Patriotism?

posted in: Life, Painting | 4

Pseudo patriotism in these dark times…

“They say that patriotism is the last refuge to which a scoundrel clings, steal a little and they throw you in jail. Steal a lot and then they make you king.” ― Bob Dylan

 

the new administrations flag
UNpresidentED 36 x 48 on gallery wrapped stretched canvas by Deb Breton

 

Don’t paint your politics, be a patriot

Though I love to bring color, fun and energy to life on canvas, sometimes as an artist I have a duty to paint the sign of the times. The research for this project, took me to some very dark places, not only within society, but also within me. Luckily, it’s been a cathartic process. And while I’ve been told — you’re an artist, paint your happy paintings, don’t paint your politics, be a patriot – sometimes it’s your job to paint how you see the world…

My aim is to expose the angst and dread that I and so many others are feeling now. The use of imagery, words and found objects are all there to encourage critical thinking. But while I’m painting a dark subject, I’m also shining a light of hopefulness. The intent is that the work almost begs you to interact, to be involved and take part with it. Likewise, by engaging with each other, we see that we’re not alone and that together we are powerful.

 

Military brat

Please don’t berate me for lack of patriotism, that’s so cliché. I come from a military family, my brother served and my dad was a lifer who was in WWII and did 2 tours in Vietnam. I saluted him when he left for Vietnam, I was 5 years old. You see my dad served with people of every color and nationality in the service. We were taught that everyone was different and that THAT is what makes us so great!

 

War stories – horror stories

My mom is from Austria and lived through the Nazi invasion. It was her job to round-up the kids and get them into the basement during the air raids. She was strafed by airplanes and saw horrible things happen to her neighbors. My Oma (grandmother) ran the shortwave radio in the apartment building they lived in and she would get everyone safely down into the basement before the bombings. They lived near the train station so natuarally they were always being bombed. My Opa (grandfather) was captured by the Nazi’s and forced to build a bridge, weeks later he was released and returned home to my mom and Oma, they thought he had been killed and he wasn’t even Jewish.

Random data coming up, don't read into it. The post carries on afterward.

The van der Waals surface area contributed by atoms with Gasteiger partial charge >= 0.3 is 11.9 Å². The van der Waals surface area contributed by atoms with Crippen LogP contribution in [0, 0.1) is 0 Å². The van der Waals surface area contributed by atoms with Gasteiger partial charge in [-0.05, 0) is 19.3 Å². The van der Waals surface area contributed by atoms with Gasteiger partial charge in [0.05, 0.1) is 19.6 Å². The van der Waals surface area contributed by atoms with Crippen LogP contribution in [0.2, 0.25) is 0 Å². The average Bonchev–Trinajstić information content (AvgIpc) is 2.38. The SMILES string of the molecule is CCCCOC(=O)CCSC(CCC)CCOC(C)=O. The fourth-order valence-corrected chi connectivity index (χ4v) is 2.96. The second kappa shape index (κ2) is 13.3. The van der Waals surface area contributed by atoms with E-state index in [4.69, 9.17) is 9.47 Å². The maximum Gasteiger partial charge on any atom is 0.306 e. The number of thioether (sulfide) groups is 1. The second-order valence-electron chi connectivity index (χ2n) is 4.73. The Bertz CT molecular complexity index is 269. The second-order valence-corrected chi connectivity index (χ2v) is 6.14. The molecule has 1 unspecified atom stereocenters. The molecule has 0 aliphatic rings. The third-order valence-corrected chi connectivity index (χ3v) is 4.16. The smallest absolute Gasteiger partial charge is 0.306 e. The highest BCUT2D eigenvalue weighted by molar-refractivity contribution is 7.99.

They’re gone now

Both my parents have crossed over and I miss them and wish they were still here, except now, this is the one time I’m glad they are not here to see what is happening to our country.

 

This painting was done for a juried  “Call to Artists” show, whose theme is politics. We’ll see if it makes it into the show…

 

Remember, together we are more powerful than we think and even if the president and his advisor(s) can’t show human decency – WE CAN…

Deb

 

P.S. The Swastika wasn’t always a symbol that of death and hate…

The word “swastika” comes from the Sanskrit svastika – “su” meaning “good,” “asti” meaning “to be,” and “ka” as a suffix.

Until the Nazis used this symbol, the swastika was used by many cultures throughout the past 3,000 years to represent life, sun, power, strength, and good luck.

 

 

 

 

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4 Responses

  1. RMQ

    Deb, this is amazing! Thank you for sharing your story and for creating this potent image. I hope it strikes home with the juror and gets chosen for the show!

    • Deb B

      Thank you Rennie. Haven’t heard much from you lately and haven’t seen any blog posts or work from you, hope you are doing okay?!

    • Deb B

      Thank you Chandra for stopping by and commenting. Sad that the swastika became something totally different under Nazi Germany….

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